Western Gulf coastal grasslands
|Western Gulf coastal grasslands|
|Biome||Tropical and subtropical grasslands, savannas, and shrublands|
|Area||77,425 km2 (29,894 sq mi)|
|Countries||United States and Mexico|
|States||Louisiana, Tamaulipas and Texas|
The Western Gulf coastal grasslands are a subtropical grassland ecoregion of the southern United States and northeastern Mexico. It is known in Texas as "Coastal Prairie" and as the Tamaulipan pastizal in Mexico.
The ecoregion covers an area of 77,425 km2 (29,894 sq mi), extending along the shore of the Gulf of Mexico from southeastern Louisiana (west of the Mississippi Delta) through Texas and into the Mexican state of Tamaulipas as far as the Laguna Madre. Specific areas include a number of barrier islands, and the resacas or natural levees of the Laguna Madre. The coast is vulneable to tropical storms that can seriously damage habitats.
The natural habitat of the area is a mix of tallgrass prairie similar to those found in inland Texas, with Indiangrass (Sorghastrum nutans), big bluestem (Andropogon gerardi), little bluestem (Schizachyrium scoparium), and switchgrass (Panicum virgatum) the primary tallgrass species that are typical of the coastal prairie, with several other shorter grasses and many herbaceous and woody species. The southern third of the Texas stretch and all of the Tamaulipan portion contains shrubby areas of honey mesquite (Prosopis glandulosa), huisache (Vachellia farnesiana var. farnesiana), lime prickly-ash (Zanthoxylum fagara), and Texas persimmon (Diospyros texana).
This coast is rich in wildlife, and 700 species of birds, animals and reptiles have been counted here, although many are now threatened or endangered. This coast is a critical habitat for the Attwater's prairie chickens (Tympanuchus cupido attwateri), over one million of which inhabited the prairie in Texas and Louisiana in the 19th century, but extreme reduction of their habitat put them on the U.S. endangered species list in 1967. Another endangered bird of the coast is the whooping crane (Grus americana) while other birds include least grebe, white-collared seedeater (Sporophila morelleti), red-billed pigeon (Columba flavirostris), brown jay (Cyanocorax morio), Neotropic cormorant, white-winged dove (Leptotila verrequxi) and Audubon's oriole (Icterus graduacauda).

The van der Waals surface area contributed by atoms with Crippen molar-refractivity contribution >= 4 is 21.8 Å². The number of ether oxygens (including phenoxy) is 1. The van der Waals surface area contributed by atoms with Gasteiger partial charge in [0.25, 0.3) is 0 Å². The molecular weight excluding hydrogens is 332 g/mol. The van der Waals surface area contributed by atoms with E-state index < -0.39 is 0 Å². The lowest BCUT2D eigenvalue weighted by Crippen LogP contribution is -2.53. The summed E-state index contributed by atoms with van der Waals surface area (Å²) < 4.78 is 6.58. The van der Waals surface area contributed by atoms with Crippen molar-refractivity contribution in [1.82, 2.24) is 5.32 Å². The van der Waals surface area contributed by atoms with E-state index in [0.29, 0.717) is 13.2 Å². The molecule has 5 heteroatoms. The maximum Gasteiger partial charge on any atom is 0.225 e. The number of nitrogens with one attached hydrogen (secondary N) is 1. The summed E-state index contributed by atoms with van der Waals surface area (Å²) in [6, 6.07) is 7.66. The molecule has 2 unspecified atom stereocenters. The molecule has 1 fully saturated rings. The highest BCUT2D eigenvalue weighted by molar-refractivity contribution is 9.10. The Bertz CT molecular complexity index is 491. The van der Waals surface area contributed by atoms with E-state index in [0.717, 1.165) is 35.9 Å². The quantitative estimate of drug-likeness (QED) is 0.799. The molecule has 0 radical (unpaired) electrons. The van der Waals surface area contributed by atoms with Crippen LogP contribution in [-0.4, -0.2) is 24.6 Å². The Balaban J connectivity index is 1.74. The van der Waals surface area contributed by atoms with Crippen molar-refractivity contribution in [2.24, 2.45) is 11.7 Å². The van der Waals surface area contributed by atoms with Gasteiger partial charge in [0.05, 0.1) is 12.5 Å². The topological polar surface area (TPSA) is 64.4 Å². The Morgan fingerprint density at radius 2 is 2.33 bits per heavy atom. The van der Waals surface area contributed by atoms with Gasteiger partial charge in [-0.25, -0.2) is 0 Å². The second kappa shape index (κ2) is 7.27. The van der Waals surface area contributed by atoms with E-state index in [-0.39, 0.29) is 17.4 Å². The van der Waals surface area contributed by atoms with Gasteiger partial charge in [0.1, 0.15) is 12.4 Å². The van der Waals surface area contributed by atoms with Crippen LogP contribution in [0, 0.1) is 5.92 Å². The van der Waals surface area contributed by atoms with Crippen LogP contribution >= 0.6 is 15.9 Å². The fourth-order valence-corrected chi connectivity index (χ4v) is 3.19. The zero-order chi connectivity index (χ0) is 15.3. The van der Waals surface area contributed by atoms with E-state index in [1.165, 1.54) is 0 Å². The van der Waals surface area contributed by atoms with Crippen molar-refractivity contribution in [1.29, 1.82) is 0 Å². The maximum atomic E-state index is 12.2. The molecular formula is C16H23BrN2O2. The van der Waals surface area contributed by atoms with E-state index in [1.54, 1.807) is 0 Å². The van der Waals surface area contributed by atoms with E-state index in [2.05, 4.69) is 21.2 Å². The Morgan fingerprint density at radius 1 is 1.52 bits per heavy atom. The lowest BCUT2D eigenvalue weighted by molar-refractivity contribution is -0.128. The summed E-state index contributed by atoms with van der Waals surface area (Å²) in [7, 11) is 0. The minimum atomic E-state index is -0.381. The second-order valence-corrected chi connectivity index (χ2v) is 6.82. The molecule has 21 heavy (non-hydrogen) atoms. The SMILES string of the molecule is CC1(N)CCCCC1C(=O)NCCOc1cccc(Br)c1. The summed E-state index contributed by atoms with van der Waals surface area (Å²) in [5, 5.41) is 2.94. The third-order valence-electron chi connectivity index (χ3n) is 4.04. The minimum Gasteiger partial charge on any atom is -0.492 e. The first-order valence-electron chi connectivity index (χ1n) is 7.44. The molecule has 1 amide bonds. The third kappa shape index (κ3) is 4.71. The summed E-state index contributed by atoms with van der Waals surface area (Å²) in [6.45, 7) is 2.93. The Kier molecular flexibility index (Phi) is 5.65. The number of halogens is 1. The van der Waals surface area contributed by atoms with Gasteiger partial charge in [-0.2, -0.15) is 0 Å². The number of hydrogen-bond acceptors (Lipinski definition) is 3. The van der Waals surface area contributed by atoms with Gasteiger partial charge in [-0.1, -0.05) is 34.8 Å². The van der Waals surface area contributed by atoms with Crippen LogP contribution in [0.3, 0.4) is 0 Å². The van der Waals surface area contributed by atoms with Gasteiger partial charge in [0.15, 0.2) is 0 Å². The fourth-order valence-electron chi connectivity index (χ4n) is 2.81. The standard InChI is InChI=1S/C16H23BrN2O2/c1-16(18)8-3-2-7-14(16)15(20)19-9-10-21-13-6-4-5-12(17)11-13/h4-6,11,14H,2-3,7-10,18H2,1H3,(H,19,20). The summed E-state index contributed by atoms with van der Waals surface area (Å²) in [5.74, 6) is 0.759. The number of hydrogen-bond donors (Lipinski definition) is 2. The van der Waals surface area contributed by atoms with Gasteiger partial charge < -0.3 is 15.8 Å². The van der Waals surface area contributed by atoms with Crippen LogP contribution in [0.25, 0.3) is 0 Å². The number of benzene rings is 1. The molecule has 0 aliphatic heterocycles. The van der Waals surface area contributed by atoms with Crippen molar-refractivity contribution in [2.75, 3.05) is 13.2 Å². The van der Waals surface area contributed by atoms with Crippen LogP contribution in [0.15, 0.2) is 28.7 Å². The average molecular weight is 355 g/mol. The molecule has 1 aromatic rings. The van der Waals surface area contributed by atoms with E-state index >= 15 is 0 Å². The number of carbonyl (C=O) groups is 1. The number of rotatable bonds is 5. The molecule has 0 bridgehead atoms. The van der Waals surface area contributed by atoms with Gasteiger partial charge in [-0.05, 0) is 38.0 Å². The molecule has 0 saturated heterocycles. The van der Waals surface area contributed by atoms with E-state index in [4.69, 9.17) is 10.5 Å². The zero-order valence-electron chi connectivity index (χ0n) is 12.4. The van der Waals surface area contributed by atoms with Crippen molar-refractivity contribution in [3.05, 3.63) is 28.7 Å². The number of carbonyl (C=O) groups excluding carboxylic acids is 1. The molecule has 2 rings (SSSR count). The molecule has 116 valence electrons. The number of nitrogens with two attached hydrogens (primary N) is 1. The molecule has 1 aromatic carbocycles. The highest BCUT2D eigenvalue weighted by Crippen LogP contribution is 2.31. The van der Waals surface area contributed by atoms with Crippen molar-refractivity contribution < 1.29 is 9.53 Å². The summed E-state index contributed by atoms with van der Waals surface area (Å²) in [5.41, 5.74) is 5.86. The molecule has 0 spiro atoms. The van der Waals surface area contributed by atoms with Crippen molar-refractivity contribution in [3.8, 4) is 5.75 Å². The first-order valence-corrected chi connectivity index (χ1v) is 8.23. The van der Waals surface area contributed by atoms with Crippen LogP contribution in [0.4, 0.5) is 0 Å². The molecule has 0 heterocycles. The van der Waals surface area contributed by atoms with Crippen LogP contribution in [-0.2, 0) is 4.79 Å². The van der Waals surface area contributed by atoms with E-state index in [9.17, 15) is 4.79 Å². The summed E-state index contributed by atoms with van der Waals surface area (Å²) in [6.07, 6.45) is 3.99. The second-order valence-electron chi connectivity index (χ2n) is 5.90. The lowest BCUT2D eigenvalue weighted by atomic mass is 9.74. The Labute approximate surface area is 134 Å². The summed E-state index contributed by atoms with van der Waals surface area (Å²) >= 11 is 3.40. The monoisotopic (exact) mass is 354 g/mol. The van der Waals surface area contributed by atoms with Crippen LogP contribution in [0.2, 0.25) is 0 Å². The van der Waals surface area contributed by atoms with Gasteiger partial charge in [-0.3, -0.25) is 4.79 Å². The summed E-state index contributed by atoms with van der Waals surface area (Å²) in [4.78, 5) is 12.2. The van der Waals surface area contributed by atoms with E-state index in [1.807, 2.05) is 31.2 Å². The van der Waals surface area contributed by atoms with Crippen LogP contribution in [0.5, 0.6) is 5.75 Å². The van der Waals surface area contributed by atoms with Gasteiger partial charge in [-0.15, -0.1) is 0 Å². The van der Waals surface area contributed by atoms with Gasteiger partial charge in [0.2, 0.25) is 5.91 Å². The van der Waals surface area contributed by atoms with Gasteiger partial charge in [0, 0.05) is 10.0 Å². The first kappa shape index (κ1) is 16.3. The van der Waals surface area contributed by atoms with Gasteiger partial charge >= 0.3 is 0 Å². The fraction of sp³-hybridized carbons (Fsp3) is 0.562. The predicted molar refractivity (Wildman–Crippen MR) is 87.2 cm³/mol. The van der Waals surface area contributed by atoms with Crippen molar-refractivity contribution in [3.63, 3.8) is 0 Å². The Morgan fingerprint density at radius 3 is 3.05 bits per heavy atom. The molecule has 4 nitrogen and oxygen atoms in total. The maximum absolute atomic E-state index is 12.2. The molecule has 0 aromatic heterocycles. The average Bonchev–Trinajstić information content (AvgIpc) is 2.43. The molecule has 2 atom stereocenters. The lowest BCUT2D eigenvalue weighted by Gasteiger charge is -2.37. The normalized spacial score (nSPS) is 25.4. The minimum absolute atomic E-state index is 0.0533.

Mammals of the area include ocelot (Leopardus pardalis), Gulf Coast jaguarundi (Puma yagouaroundi cacomitli), southern yellow bat (Lasiurus ega), Mexican spiny pocket mouse (Liomys irroratus), bobcats, collared peccary and eastern cottontails. Rancho Nuevo beach in Tamaulipas and along the Texas coast are the only two nesting sites in the world for the Kemp's ridley sea turtle (Lepidochelys kempii) while other herpetofauna of the ecoregion include Río Grande chirping frog (Eleutherodactylus cystignathoides) and Mexican white-lipped frog (Leptodactylus fragilis).
Threats and preservation
Less than 1% of the ecoregion remains in pristine condition, almost entirely in Texas, while most of the coast has been converted to farmland, including rice paddies, grazing land, or urban areas including Houston, Texas. Estuaries and other coastal wetlands are better preserved than the prairie and indeed the protected areas of the coast are mainly sanctuaries for waterbirds.
- Hoekstra, J. M.; Molnar, J. L.; Jennings, M.; Revenga, C.; Spalding, M. D.; Boucher, T. M.; Robertson, J. C.; Heibel, T. J.; Ellison, K. (2010). Molnar, J. L., ed. The Atlas of Global Conservation: Changes, Challenges, and Opportunities to Make a Difference. University of California Press. ISBN 978-0-520-26256-0.
- "Western Gulf coastal grasslands". Terrestrial Ecoregions. World Wildlife Fund. Retrieved 2010-10-20.
- "Western Gulf coastal grasslands (NA0701)". WildWorld Ecoregion Profiles. National Geographic Society. Retrieved 2010-10-20.